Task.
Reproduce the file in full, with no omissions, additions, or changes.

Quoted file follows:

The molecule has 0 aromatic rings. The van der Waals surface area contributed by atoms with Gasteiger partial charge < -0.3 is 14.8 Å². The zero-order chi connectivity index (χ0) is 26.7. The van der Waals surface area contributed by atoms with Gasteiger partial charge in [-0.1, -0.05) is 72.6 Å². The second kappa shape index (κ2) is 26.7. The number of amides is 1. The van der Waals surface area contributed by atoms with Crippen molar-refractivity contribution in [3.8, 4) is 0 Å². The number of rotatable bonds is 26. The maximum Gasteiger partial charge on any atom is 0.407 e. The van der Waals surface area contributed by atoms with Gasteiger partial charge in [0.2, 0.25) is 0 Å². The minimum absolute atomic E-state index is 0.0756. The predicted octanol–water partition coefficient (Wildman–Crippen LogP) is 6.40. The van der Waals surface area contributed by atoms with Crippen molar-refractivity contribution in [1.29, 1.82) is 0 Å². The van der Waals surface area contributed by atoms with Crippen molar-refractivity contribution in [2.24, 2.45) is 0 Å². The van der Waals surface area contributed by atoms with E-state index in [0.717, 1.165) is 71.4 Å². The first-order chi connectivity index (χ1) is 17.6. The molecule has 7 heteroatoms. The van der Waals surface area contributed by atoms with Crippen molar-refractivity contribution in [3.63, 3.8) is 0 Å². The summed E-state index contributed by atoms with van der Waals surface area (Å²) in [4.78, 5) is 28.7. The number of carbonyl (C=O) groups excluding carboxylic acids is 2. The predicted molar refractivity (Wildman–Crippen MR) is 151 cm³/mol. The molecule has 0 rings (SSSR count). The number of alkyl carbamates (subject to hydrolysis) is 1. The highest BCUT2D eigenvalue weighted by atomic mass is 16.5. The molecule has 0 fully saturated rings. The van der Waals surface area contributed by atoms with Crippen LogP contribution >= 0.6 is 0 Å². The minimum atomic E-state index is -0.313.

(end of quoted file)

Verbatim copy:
The molecule has 0 aromatic rings. The van der Waals surface area contributed by atoms with Gasteiger partial charge < -0.3 is 14.8 Å². The zero-order chi connectivity index (χ0) is 26.7. The van der Waals surface area contributed by atoms with Gasteiger partial charge in [-0.1, -0.05) is 72.6 Å². The second kappa shape index (κ2) is 26.7. The number of amides is 1. The van der Waals surface area contributed by atoms with Crippen molar-refractivity contribution in [3.8, 4) is 0 Å². The number of rotatable bonds is 26. The maximum Gasteiger partial charge on any atom is 0.407 e. The van der Waals surface area contributed by atoms with Gasteiger partial charge in [0.2, 0.25) is 0 Å². The minimum absolute atomic E-state index is 0.0756. The predicted octanol–water partition coefficient (Wildman–Crippen LogP) is 6.40. The van der Waals surface area contributed by atoms with Crippen molar-refractivity contribution in [1.29, 1.82) is 0 Å². The van der Waals surface area contributed by atoms with Crippen molar-refractivity contribution in [2.24, 2.45) is 0 Å². The van der Waals surface area contributed by atoms with E-state index in [0.717, 1.165) is 71.4 Å². The first-order chi connectivity index (χ1) is 17.6. The molecule has 7 heteroatoms. The van der Waals surface area contributed by atoms with Crippen molar-refractivity contribution in [3.63, 3.8) is 0 Å². The summed E-state index contributed by atoms with van der Waals surface area (Å²) in [4.78, 5) is 28.7. The number of carbonyl (C=O) groups excluding carboxylic acids is 2. The predicted molar refractivity (Wildman–Crippen MR) is 151 cm³/mol. The molecule has 0 rings (SSSR count). The number of alkyl carbamates (subject to hydrolysis) is 1. The highest BCUT2D eigenvalue weighted by atomic mass is 16.5. The molecule has 0 fully saturated rings. The van der Waals surface area contributed by atoms with Crippen LogP contribution >= 0.6 is 0 Å². The minimum atomic E-state index is -0.313.